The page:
Learning (Men of) who take to business, best fit for it, N. 469.
Letters from Cynthio to Flavia, and their answers to the breaking off their amour, N. 398. Letters from Queen Ann Boylene to Henry VIII.
N. 397; from a bankrupt to his friend, 456; the anfwer, ibid. from Lazarus Hopeful to Bafil Plenty, 472.
Letters to the Spectator; from Peter de Quir of St. Febr's college in Cambridge, N. 396; from a penitent Jilt, 401; from a lady importuned by her mother to be unfaithful to her husband, 402: from a married man who out of jealousy obftructed the marriage of a lady to whom he was guardian, ibid. from a lady whofe lover would have abufed her paffion for him, ibid. from a young uncle on the difobedience of his elder nephews and nieces, bid. about a city and country life, 406; with a tranflation of a Lapland ode, ibid. on the paffions, 408; concerning Gloriana, 423; of good humour, 424; of the country infirmary, 429; of common beggars, 430; of charity-fchools, ibid. the freedoms of married men and women, ibid. from Richard and Sabina Rentfree, 431; about preju dice and emulation, 432; naked fhoulders, a country fociety and infirmary, ibid. from Ca milla, 443; from an exchange man, ibid. about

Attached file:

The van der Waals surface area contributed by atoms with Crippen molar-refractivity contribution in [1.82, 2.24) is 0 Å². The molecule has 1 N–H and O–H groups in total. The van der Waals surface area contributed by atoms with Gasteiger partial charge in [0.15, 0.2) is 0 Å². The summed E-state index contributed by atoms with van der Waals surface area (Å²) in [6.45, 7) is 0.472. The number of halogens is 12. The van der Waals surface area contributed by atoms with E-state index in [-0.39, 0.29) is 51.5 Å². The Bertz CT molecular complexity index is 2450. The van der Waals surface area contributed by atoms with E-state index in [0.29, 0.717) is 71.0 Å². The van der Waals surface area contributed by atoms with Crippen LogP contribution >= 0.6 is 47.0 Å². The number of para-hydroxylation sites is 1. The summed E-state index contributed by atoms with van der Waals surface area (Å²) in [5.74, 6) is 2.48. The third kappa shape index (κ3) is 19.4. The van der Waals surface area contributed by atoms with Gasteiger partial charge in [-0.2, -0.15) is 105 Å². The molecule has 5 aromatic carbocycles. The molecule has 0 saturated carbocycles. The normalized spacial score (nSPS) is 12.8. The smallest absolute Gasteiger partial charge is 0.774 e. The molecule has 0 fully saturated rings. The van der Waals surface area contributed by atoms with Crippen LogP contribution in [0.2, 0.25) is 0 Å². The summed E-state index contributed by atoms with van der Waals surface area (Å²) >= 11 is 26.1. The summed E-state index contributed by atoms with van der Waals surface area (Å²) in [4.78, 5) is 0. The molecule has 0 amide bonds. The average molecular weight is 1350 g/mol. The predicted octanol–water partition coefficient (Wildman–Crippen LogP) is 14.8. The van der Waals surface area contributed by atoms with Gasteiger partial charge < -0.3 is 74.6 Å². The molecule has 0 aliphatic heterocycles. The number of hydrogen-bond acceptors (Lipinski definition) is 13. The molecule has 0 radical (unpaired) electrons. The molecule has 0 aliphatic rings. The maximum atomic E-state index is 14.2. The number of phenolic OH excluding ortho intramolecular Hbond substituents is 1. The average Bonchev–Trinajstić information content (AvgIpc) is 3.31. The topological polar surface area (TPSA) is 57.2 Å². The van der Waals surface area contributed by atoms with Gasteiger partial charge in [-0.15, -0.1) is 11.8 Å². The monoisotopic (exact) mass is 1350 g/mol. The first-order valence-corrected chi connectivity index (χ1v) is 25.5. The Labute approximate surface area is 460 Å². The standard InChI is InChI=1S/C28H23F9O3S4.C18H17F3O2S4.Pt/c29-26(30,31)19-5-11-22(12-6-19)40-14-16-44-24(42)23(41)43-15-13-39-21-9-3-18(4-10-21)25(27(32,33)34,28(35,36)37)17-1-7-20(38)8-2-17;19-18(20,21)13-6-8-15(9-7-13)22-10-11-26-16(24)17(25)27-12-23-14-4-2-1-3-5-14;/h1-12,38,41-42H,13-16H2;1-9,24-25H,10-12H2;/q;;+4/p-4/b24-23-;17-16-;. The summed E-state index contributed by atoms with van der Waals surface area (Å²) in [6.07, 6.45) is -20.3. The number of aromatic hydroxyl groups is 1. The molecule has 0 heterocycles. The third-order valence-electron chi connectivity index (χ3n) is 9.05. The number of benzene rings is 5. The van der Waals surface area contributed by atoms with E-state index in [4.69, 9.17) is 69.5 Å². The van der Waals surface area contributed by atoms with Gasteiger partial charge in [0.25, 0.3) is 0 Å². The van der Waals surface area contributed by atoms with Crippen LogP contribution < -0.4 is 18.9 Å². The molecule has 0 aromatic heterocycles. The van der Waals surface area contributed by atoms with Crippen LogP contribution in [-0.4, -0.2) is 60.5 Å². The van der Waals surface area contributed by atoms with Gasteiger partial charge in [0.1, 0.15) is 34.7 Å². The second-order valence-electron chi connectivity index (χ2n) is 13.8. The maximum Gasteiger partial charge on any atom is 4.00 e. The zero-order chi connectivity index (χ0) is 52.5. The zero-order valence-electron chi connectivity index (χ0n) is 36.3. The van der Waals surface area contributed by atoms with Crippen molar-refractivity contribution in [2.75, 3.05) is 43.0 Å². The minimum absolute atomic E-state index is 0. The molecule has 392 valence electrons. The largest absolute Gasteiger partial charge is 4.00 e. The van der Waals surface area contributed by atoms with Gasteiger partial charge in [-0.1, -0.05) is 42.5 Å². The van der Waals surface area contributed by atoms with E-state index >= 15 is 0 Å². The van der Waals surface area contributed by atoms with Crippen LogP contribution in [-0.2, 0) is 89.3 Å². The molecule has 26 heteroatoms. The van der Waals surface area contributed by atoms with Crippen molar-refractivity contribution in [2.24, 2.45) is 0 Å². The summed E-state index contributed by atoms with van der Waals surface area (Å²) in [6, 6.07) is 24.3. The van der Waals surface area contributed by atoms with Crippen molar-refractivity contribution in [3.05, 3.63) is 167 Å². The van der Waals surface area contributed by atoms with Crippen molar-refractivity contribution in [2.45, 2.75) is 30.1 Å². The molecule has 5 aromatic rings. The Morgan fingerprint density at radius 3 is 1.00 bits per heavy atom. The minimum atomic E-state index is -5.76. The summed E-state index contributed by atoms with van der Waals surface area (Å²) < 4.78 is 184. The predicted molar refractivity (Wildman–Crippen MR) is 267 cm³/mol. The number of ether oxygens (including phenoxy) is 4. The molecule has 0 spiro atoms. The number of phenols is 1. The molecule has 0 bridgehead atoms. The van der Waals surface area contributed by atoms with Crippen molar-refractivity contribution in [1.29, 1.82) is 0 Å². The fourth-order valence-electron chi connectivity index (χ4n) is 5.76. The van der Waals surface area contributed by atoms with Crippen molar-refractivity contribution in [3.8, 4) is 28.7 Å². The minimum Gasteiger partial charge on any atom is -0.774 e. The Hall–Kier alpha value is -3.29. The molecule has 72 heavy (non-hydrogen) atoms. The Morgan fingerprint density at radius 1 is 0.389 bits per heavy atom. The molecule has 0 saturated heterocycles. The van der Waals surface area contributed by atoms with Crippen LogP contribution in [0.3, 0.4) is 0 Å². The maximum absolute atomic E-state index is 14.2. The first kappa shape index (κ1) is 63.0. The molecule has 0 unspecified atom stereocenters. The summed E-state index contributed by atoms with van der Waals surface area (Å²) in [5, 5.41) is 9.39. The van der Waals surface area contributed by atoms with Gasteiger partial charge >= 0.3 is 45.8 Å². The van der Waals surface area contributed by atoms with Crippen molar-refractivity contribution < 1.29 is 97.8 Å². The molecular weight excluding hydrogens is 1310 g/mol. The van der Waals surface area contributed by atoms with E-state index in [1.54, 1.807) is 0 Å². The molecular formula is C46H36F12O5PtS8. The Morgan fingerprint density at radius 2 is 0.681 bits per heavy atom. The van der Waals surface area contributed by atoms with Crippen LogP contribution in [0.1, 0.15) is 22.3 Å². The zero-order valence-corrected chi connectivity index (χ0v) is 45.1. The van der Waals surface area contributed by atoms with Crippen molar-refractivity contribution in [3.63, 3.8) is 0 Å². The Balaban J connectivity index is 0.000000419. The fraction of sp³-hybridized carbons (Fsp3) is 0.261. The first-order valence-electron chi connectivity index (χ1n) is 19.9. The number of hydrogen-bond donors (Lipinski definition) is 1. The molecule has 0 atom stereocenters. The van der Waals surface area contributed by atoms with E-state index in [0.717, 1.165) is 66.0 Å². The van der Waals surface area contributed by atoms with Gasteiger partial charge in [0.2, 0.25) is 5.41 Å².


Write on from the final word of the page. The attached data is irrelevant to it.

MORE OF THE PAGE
buffoonry, ibid. from Ephraim Weed, 450; from a projector for news, 452, 457; about education, 455; from one who had married a fcold, ibid. from Pill Garlick, ibid. about the ufe and abufe of fimilies, ibid. falutations at churches, 460; with a tranflation of the 114th Pfalm, 461; about the advance on the paper for the stamps, ibid. about King Charles the fecond's gaieties, 462; about dancing, 466; about fight, 472; about panegyrical fatires on ourfelves, 473; from Timothy Stanza, ibid. from Bob Short, ibid.
Libels, a fevere law against them, N. 451; thofe
Loller (Lady Lydia) her memorial from the
Manilius, his character, N. 467.
March (month of) defcribed, N. 425.
MAN, the middle link between angels and Nicodemunice's letter to Olivia, N. 433